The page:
The benefit of working for a hyper-casual mobile game publisher is that I see hundreds of games on a weekly basis, and get to test a large portion of them. This helps me develop an objective and economies-of-scale point of view in understanding what makes a good and marketable game. We all know too many developers (or have been those ourselves) who have spent hours (or more realistically many months) creating a game that didn’t manifest into a hit. It wasn’t necessarily because the game wasn’t good, it’s that for whatever reason it didn’t connect with the wide audience of hyper-casual. Either it wasn’t marketable so UA was ineffective, or it wasn’t clear enough and so retention was low.
I’ll delve into some of the most common mistakes that I see, when reviewing, testing and launching mobile games. It’s important to stipulate that I’m referring to hyper-casual games. I personally think that these games are being misunderstood from a developer standpoint and are being treated as ‘very easy to develop’ kind of games which isn’t true. This is simply not the case. Though this genre has its own specific dynamics and audience, they are almost ultra-mini versions of AAA games and so a great opportunity for developers and designers to practice and improve their craft. What’s more, hyper-casual games dominate the top free charts so cannot be overlooked. Yet, the number of hyper-casual developers we see with multiple successes is super low. Why? Because creating a hit isn’t as easy as it looks.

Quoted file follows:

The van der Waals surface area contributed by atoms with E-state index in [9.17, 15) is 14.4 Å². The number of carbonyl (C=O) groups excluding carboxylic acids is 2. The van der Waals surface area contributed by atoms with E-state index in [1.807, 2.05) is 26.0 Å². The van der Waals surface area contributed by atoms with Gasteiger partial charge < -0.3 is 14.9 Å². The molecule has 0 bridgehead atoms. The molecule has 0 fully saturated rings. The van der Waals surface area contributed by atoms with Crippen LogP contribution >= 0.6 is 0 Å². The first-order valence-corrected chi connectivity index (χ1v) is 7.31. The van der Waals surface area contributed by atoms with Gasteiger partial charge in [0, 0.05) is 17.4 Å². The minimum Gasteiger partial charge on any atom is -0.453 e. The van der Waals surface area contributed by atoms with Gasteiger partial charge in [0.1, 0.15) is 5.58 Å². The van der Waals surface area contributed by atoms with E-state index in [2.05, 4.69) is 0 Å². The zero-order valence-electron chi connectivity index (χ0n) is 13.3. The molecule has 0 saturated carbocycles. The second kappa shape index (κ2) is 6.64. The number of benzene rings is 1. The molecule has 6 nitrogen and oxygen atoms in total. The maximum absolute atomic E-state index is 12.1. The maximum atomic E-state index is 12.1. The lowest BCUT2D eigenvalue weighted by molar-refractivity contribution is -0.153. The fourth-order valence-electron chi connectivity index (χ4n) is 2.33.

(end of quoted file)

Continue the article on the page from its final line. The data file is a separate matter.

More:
Clarity is crucial
Unlike other genres which have a more niche target audience — 61% of hardcore gamers are Generation Z (13 - 23 years old) — hyper-casual games appeal to the widest variety of players possible, even those who don’t even consider themselves as gamers. This means that the visual appeal must be wide, accessible and engageable. Clarity is key here.
A clear concept doesn’t mean one which is simple. It means that it must be minimalistic and not complex. Take Hide N Seek for example. When we initially received the game, I could see that it had great potential. But the scale was too big. Playing hide and seek was an interesting concept but doing so in a field or beach made the seeking too hard and the hiding too easy. Not exactly on the hyper side of casual. There were two main learnings that we took from this. The scale had to be massively reduced, which is how the current maze concept came about. And our data showed that the farm layout had the best CPI, so we implemented aspects from it, such as the color scheme, into the new minimal maze layout. The result? Their already low CPI dropped by almost 50%, retention increased from about 30% on D1 to almost 50%, and playtime increased over 33%. Ultimately, games which are easy to pick up, understand and play, succeed.
See below the changes we made to Hide N Seek.
Focus on feelings, but not your own
Game developers are artists and artists like to build what makes them feel good. But creating a game that will attract and maintain the attention of millions of people requires the developer to pause his emotions, and focus on the feelings of others - the players. I’ve seen many games that look good on paper only to flop in reality. What I learned is that it’s not about mine or the game developer’s or designer’s taste in games. Period. Success necessitates being able to look beyond yourself and what you like in a game.